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Home » Uncategorized » New effort maps alcohol and crime in Doña Ana County

New effort maps alcohol and crime in Doña Ana County


Coalition makes maps public of county’s alcohol outlets in relation to crimes

Monday, May 25, 2020; Las Cruces, NM: The Unified Prevention Coalition for Doña Ana County (UP!) has released a report, and accompanying maps, for county residents to explore how alcohol sales impact crime throughout the county. The “Alcohol Outlet Density Report for Las Cruces, New Mexico 2020” and instructional videos to help navigate the online maps are available in the state’s two official languages: English and Spanish.

UP! project specialist for the effort Alexis Brandt said, “The report and accompanying interactive maps available online are a good starting point for people and neighborhood groups that want to implement change in our county.”

“This project offers tools to explore the effects of alcohol, crime, and other contributing factors to community safety,” Brandt added.  The report, maps and accompanying tutorial videos on how to navigate the maps can be accessed on the UP! website:

The mapping project began three years ago when UP! was inspired by a previous study of Las Cruses’ alcohol outlets by Naomi Greene, PhD, which found a correlation with increased alcohol outlet density to violent crimes.

“There was a relationship in increased alcohol availability to violent crime that was not due to chance or coincidence…the same correlation was found in Las Cruces, this suggests the two are related,” said Greene.

UP! took the mapping project one step further with a partnership with New Mexico State University’s (NMSU) Spatial Applications and Research Center (SpARC) to map community calls to law enforcement for select crimes that usually are related to alcohol consumption like vagrancy, thefts, DWIs, harassment and domestic violence. The effort also mapped, by geo-code, the 164 businesses with mix use alcohol licenses in Las Cruces.

“One notable way we were able to build on previous efforts was to expand our alcohol outlet and crime mapping to cover areas of Doña Ana County beyond the City of Las Cruces,” said Brandt.

The Las Cruces section of the Alcohol Outlet Density and Select Crimes Map.

The project identified several ‘hot spots’ where alcohol outlet density and crime were high. UP! met with businesses and community members residing in the identified ‘hot spots’ for their input on living or working in close proximity to alcohol outlets. In the majority of these discussions one or more negative impacts related to alcohol were reported, such as litter, loud noise, and safety concerns.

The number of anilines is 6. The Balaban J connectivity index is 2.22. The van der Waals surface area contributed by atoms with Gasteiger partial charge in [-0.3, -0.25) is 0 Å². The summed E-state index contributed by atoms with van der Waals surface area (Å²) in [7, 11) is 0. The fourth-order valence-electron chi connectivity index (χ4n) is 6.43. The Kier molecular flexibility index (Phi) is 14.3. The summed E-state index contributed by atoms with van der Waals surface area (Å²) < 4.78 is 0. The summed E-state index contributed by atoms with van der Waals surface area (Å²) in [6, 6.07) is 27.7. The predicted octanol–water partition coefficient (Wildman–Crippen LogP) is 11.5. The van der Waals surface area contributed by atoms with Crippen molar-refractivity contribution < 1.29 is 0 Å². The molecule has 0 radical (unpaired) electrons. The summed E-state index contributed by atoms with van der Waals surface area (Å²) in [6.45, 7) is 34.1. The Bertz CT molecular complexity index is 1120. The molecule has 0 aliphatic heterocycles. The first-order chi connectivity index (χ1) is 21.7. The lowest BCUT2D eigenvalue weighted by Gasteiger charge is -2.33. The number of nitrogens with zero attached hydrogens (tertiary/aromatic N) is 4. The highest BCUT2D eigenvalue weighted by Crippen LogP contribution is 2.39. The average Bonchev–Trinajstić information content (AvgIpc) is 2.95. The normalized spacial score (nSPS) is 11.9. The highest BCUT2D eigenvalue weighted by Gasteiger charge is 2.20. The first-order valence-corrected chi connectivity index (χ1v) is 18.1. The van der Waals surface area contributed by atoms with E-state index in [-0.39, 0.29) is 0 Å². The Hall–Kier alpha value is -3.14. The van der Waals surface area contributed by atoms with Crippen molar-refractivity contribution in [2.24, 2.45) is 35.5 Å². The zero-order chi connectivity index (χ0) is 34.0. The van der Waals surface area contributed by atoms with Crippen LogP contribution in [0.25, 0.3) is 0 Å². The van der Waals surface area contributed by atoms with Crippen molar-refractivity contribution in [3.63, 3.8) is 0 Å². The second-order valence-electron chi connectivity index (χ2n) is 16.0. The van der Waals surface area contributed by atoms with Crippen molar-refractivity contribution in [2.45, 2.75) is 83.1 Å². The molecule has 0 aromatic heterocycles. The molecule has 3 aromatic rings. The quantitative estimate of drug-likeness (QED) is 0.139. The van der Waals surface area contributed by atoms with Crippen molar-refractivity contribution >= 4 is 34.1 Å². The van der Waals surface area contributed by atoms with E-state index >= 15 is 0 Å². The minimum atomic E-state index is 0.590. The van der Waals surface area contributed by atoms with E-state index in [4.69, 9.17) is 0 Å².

In total 206 alcohol sales outlets and 4,151 select crimes were mapped in the county using data from January 2018 to January 2019. “It was the best data to gain an idea of the types of crimes and what patterns might emerge giving us a chance to interpret and share it,” said Brandt.

The New Mexico Community Data Collaborative (NMCDC) stepped in to make the map publicly accessible. The NMCDC and UP! are programs of the Center for Health Innovation, an organization that is New Mexico’s designate Public Health Institute.

One of the volunteer coordinators of NMCDC Tom Scharmen said, “This map represents two years of hard work that is totally focused on community engagement and community decision-making, something that is often left out of the process.”

Part of that process included hosting 11 workshops throughout the region to train residents, community and public health workers on how to access and share the online maps.

To facilitate the navigation of the online maps, Oñate High School’s Health Occupation Students of America (HOSA) – Future Health Professionals club offered their input and ingenuity to advise on the video tutorials.

HOSA member and Oñate High School Junior, Stephanie Martinez said, “Our role was basically hands-on design of the tutorial videos. At first navigating the map was a little difficult but after watching the videos it was clearer. The experience educated me on how to use the website and the things that are happening in my community and city.”

“The maps are pretty interesting, and I’ve never seen anything like that or thought about the impact of alcohol on our community,” said Guadalupe “Hope” Olivo, also a HOSA member at Oñate High School, who hopes to be a nurse at a trauma center.

“The HOSA students were wonderful and a joy to work with,” Brandt said. “They had great insights into videos that we incorporated. Hopefully, they will be part of the restructuring for a youth component in the coalition, and they continue to participate!”

Brandt also noted that community input at the workshops added several resources to the map including school attendance boundaries, average alcohol expenditure by ZIP Code, and DWI crashes. 

“One really important theme we heard in southern part of the county was people crossing state and national boundaries to access alcohol so there’s more to consider beyond the scope of this project,” Brandt said of where the future might take the project.

Scharmen said the resulting maps are “a great example of how communities engage evidence of their own resources and problems to better make decisions that improve their neighborhoods.”

The alcohol density report, maps and subsequent training workshops were funded by Paso del Norte Health Foundation Shift Positive Initiative. The map of Doña Ana County alcohol outlet density and select crimes is available at:

For more information contact Alyssa Myrick at (575) 597-0024 or email or visit their website at

This news release is made available by the Unified Prevention (UP!) Coalition for Doña Ana County, a program of the Center for Health Innovation.